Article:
You'll also note that this schema includes the notion of multiple exceptions through the root Exceptions element that includes one or more Exception elements.

This schemas is then added to the response envelope schemas for each service operations like so:

<xs:element minOccurs="0" maxOccurs="1"
ref="ex:Exceptions" />

In this way service actions can populate these exception arrays as they see fit, for example in response to a business violation.

ExceptionsException exception =
new csc.ExceptionsException();
exception.Source = System.Reflection.Assembly.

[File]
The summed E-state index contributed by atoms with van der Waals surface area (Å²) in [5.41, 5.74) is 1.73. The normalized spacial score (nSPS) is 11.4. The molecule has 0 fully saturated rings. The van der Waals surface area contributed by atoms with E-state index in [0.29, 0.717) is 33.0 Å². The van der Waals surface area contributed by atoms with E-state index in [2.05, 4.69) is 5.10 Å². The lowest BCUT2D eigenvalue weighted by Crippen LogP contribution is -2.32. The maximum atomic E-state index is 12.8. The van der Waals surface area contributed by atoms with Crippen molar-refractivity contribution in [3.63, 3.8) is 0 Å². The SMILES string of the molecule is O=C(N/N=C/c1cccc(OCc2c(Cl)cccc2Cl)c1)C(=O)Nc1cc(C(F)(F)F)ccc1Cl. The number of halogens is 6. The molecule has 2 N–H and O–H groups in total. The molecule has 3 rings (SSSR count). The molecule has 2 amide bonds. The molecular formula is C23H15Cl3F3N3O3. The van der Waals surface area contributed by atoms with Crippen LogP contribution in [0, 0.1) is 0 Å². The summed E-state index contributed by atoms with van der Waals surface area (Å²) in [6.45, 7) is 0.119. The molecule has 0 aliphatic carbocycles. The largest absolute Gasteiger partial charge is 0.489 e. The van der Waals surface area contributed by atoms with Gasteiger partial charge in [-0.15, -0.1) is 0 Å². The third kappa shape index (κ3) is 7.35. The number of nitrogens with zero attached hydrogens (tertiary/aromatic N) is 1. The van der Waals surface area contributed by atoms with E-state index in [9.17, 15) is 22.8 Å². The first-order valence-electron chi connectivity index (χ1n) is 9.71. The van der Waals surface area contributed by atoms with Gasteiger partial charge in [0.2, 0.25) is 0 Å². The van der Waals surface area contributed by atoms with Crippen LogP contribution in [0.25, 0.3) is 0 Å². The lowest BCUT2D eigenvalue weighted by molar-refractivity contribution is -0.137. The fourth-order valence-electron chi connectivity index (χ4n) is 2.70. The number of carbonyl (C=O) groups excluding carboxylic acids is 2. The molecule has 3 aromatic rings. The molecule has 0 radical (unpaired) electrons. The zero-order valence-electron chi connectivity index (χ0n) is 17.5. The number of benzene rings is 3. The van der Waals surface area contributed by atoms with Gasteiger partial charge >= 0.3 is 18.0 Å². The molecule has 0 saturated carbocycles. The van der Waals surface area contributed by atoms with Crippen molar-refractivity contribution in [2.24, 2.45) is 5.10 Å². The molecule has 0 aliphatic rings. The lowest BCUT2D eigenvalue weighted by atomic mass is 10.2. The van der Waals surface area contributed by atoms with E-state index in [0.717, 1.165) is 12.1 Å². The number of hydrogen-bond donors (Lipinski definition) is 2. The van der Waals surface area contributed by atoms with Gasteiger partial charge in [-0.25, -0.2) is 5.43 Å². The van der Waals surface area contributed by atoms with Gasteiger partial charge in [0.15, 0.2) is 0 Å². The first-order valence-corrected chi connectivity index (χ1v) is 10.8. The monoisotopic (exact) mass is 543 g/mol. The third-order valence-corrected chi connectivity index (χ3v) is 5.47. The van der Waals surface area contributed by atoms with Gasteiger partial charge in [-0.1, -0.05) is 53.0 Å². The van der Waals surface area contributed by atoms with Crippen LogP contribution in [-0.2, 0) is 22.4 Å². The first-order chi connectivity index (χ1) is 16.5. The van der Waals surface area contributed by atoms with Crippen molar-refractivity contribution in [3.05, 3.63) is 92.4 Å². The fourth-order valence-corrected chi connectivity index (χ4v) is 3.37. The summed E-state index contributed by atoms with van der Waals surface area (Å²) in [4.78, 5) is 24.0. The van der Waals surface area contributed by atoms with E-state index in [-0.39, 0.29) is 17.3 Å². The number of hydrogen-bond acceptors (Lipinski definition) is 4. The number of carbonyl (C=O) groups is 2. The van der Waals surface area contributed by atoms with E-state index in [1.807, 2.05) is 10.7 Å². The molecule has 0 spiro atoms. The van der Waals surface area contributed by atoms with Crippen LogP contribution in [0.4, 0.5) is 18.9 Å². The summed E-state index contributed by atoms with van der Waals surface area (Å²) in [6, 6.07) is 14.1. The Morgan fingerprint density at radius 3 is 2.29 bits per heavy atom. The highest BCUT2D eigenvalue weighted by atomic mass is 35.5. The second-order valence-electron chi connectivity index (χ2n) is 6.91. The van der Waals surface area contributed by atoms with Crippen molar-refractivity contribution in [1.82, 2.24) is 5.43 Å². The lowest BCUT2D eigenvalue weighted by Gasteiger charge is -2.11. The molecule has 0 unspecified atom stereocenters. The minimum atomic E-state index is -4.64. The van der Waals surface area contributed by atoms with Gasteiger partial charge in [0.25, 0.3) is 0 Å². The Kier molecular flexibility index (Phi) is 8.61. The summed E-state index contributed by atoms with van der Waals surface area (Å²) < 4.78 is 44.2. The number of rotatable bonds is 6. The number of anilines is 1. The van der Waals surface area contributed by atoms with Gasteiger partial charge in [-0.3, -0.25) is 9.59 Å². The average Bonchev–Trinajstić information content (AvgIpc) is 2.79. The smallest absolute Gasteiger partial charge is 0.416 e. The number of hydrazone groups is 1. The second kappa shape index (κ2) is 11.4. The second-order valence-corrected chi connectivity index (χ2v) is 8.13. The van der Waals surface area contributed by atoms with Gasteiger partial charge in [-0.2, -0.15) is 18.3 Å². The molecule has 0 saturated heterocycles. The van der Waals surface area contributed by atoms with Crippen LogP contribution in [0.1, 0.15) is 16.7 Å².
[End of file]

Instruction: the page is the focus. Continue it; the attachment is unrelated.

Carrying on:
exception.StackTrace = Environment.StackTrace;
exception.Message = string.Format(
exception.DateTimestamp = DateTime.Now;

The typical service then uses a resource file to retrieve the actual error message based on the culture found in the SOAP header. We also have a base class method that can build one of these exceptions when given a .NET exception.

You'll notice that the base class also allows for the collection of the exceptions to be tracked using an array list so that the service can simply add the exception to the collection and continue processing.

The precense of exceptions is what then triggers whether or not the service attempts to rollback any transactions that have started and what the response code will be. This the typical code block we use near the end of our services.

if (this.Exceptions.Count > 0)
//append exceptions
response.Exceptions = this.GetExceptions();
response.ResponseCode =
//invalidate trx.